Fall Allergies Bring Misery — But Tea Can Deliver Relief
Spring allergies get most of the attention. But for many sufferers — about 60 million people in the United States alone suffer from seasonal allergies — September can be even worse. It’s autumn when ragweed, tumbleweed and sage release their pollens.These allergens can brutalize people with sneezing fits, eyes so irritated they swell shut and nasal and chest congestion that disrupt sleep and make waking life fairly miserable.
Drug stores offer pharmaceuticals that work. Some of them precipitate drowsiness dizziness; others can act as stimulants that make the mind race unpleasantly. None of them are ideal.
Relief comes in forms not hatched in laboratories, however. Naturopathic doctors and practitioners of Traditional Chinese Medicine turn to herbs and other botanical compounds to alleviate the miserable symptoms of seasonal allergies. Some of them, too, help mitigate allergies’ after-effects, such as irritated throats and noses.
Fight the Sneezes With Tea
We carry a wide range of herbal teas, including many that we developed ourselves specifically for the sake of allergy-busting. In addition, one of our green tea blends also aids with allergy issues. Among other things, green tea itself can be quite helpful.
As we head into the last gasp of allergy season — it normally ends in Colorado during the first week or so of October, when we experience our first hard frost — we encourage you to consider the following teas to help carry you through what many consider the finest season across much of the Northern Hemisphere.
If you are in Colorado, which is where Ku Cha is based, autumn is glorious. The air begins to carry welcome chills. Aspen trees turn mountain slopes gold, as their leaves change color. People gather around bonfires, share beers at tailgate parties, pick apples, start making soup again and don sweater.
Don’t let those clouds of ragweed destroy the glorious season. Try beating it back with tea!
Teas For Allergies: Organic Allergy Blend
This is one powerful tea. All of the ingredients target one condition: allergies. This is great news for the seasonal sneezers and eye-waterers among us. But our Organic Allergy Blend is about more than treating an ailment, as it tastes phenomenal.
The ingredients in this organic house blend — turmeric, nettle, ginger, elder flower, tulsi and rosemary — provide excellent antihistamine benefits. Consider turmeric, the Asian rhizome that wellness advocates champion for its many health benefits, including its potential for mitigating inflammation. It’s also touted for its potential allergy fighting powers, due to a key botanical within turmeric: curcumin. Studies on mice have demonstrated turmeric’s ability to stop the production of inflammatory molecules. One study even suggested that using turmeric every day might reduce allergic rhinitis symptoms.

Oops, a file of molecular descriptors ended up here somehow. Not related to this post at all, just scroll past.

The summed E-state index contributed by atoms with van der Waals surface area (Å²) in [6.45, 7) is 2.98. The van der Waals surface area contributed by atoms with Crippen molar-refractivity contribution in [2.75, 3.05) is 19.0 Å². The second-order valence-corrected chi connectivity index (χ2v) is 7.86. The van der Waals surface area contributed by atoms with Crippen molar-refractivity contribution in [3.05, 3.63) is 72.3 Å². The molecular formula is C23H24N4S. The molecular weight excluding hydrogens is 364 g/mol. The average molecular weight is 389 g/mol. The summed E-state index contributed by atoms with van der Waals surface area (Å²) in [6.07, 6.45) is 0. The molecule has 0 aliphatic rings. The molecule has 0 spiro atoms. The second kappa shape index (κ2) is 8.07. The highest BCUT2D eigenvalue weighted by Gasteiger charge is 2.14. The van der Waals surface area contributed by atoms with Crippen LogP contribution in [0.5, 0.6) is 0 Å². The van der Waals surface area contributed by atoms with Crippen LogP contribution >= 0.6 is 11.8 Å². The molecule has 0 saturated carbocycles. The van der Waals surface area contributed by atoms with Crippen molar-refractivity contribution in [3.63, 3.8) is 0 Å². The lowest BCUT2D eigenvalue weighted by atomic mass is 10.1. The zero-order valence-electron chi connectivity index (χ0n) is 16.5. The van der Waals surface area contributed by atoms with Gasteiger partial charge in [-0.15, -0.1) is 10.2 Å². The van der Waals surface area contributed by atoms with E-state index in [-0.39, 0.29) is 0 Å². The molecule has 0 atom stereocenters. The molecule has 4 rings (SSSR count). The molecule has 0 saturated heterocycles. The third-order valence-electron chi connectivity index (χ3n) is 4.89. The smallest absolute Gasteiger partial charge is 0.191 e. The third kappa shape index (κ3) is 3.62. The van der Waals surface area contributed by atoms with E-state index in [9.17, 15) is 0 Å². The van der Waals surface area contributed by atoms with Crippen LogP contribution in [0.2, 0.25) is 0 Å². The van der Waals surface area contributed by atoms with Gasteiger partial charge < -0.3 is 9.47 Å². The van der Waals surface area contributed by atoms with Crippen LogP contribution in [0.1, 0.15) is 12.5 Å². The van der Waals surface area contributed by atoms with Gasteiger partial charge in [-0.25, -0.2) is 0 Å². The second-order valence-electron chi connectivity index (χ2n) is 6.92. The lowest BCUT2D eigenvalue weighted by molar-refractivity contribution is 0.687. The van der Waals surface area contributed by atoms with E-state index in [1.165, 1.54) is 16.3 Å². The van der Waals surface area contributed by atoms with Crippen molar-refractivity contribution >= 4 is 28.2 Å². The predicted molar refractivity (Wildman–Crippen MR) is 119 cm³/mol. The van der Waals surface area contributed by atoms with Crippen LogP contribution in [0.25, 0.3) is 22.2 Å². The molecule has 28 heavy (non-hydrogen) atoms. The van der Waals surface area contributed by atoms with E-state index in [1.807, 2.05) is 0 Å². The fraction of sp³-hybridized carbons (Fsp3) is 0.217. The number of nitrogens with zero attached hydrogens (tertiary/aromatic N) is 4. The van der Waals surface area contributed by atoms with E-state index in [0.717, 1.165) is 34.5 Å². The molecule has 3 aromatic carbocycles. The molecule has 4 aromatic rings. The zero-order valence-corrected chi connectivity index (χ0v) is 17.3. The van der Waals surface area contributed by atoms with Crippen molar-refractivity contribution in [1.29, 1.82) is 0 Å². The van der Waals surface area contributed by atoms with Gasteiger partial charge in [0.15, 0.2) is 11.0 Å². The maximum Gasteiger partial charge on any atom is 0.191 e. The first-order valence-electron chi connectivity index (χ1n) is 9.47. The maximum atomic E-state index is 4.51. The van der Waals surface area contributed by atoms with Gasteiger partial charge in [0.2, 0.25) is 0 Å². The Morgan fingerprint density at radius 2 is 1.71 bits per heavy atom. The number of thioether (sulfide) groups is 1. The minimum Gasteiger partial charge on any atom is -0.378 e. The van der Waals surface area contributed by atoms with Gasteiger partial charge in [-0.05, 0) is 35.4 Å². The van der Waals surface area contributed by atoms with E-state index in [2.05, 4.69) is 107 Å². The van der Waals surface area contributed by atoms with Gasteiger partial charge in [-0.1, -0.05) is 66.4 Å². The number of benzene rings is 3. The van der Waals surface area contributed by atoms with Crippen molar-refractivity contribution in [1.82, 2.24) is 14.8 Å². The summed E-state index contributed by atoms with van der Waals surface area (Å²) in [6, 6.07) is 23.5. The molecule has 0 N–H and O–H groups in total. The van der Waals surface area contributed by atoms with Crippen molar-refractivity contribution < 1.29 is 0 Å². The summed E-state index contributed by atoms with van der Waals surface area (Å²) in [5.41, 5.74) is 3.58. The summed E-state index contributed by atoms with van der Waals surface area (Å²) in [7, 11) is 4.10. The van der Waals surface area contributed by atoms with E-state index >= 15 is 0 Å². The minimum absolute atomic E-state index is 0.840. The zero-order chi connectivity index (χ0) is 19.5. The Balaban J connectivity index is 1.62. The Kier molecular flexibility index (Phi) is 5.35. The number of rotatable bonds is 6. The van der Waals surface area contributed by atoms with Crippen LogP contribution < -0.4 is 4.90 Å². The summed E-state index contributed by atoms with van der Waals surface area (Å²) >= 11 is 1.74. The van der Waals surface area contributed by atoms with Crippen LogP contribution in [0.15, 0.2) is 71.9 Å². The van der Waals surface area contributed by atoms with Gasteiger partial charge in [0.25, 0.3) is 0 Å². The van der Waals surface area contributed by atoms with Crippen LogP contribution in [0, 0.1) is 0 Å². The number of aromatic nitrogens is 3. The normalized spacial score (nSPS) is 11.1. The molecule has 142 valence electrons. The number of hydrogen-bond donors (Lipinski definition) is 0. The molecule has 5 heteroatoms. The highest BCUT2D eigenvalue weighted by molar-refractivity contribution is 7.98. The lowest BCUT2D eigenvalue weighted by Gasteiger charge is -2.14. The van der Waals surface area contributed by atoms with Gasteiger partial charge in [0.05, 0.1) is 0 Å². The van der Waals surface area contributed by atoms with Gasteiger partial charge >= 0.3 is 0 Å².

Practitioners of natural medicine also turn to nettles to help people wrestle with allergies. As with turmeric, the benefits revolve around anti-inflammatory compounds found within the plant.
Elderflower? It appears to help. And again, its facility with reducing allergy symptoms hinges on its ability to wrestle inflammation to the ground.
Teas For Allergies: Organic Congestion Blend
Our Organic Allergy Blend incorporates botanical compounds that generally help dampen inflammation and thus mitigate allergy symptoms. On the other hand, our great and simple Organic Congestion Blend deals specifically with loosening and extirpating mucus, phlegm and the other nasties that allergic reactions to atmospheric pollen often precipitate.
Eucalyptus serves as the backbone of this tea. Popular over-the-counter congestion remedies, such as Vicks VapoRub, depend on eucalyptus oil to help achieve results. But where many of these products are based on petrolatum, a semisolid mixture of hydrocarbons obtained from petroleum, Congestion Blend steers far from the stuff of oil wells.
In addition, this tasty tea incorporates elder flower, which as we already discussed grapples with inflammation. And it includes peppermint, too. Products around the world leverage peppermint as a natural decongestant. Its active ingredient, menthol, also gets widely employed to help soothe sore throats.
Teas For Allergies: Moroccan Mint
We wonder if the people of Morocco suffer less from seasonal allergies than the rest of us. Why? Because per capita they drink gallons and gallons of tea a year — Moroccan tea consumption is sixth highest in the world, just behind the United Kingdom and Russia (Turkey is No. 1). And the tea they drink is a blend of green tea known as “gunpowder” and mint. And both are allergy brawlers.
The green tea in this blend, also known in China as Zhu Cha or Pearl Tea, gets rolled into small round pellets that look like gunpowder. The name is fitting, too, because of its powerful, smoky flavor. This tea’s allergy advantages stem in part from the green tea. People in Japan, for example, often drank green tea to help them manage allergy symptoms. And in 2002, Japanese researchers studied green tea and allergies, and concluded that it blocks a cell receptor in the body that produces allergy responses.
“Green tea appears to be a promising source for effective anti-allergenic agents,” said Hirofumi Tachibana, a chemistry professor who was the study’s chief investigator. “If you have allergies, you should consider drinking it.”
But peppermint, too, helps fight inflammation and mitigate seasonal allergies’ symptoms. Together, this makes for one dynamic duo in the allergy fighting arsenal.